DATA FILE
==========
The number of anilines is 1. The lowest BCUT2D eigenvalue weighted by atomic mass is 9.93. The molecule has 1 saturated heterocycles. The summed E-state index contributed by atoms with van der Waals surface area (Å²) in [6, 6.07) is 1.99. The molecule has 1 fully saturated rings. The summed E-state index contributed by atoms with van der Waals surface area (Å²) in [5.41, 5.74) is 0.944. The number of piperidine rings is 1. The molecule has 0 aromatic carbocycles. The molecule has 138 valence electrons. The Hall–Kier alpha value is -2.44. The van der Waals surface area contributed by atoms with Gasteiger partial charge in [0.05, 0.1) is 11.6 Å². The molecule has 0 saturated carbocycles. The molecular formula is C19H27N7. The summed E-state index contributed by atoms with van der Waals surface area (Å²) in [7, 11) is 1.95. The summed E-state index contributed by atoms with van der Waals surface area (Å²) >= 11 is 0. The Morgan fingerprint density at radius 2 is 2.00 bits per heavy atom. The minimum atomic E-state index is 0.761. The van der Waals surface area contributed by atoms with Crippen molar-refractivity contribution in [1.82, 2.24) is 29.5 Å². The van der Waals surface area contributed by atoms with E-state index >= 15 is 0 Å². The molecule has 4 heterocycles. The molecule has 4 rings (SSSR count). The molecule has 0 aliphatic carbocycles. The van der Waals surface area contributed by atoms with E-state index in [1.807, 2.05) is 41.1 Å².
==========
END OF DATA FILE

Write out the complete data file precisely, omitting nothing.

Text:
The number of anilines is 1. The lowest BCUT2D eigenvalue weighted by atomic mass is 9.93. The molecule has 1 saturated heterocycles. The summed E-state index contributed by atoms with van der Waals surface area (Å²) in [6, 6.07) is 1.99. The molecule has 1 fully saturated rings. The summed E-state index contributed by atoms with van der Waals surface area (Å²) in [5.41, 5.74) is 0.944. The number of piperidine rings is 1. The molecule has 0 aromatic carbocycles. The molecule has 138 valence electrons. The Hall–Kier alpha value is -2.44. The van der Waals surface area contributed by atoms with Gasteiger partial charge in [0.05, 0.1) is 11.6 Å². The molecule has 0 saturated carbocycles. The molecular formula is C19H27N7. The summed E-state index contributed by atoms with van der Waals surface area (Å²) in [7, 11) is 1.95. The summed E-state index contributed by atoms with van der Waals surface area (Å²) >= 11 is 0. The Morgan fingerprint density at radius 2 is 2.00 bits per heavy atom. The minimum atomic E-state index is 0.761. The van der Waals surface area contributed by atoms with Crippen molar-refractivity contribution in [1.82, 2.24) is 29.5 Å². The van der Waals surface area contributed by atoms with E-state index >= 15 is 0 Å². The molecule has 4 heterocycles. The molecule has 4 rings (SSSR count). The molecule has 0 aliphatic carbocycles. The van der Waals surface area contributed by atoms with E-state index in [1.807, 2.05) is 41.1 Å².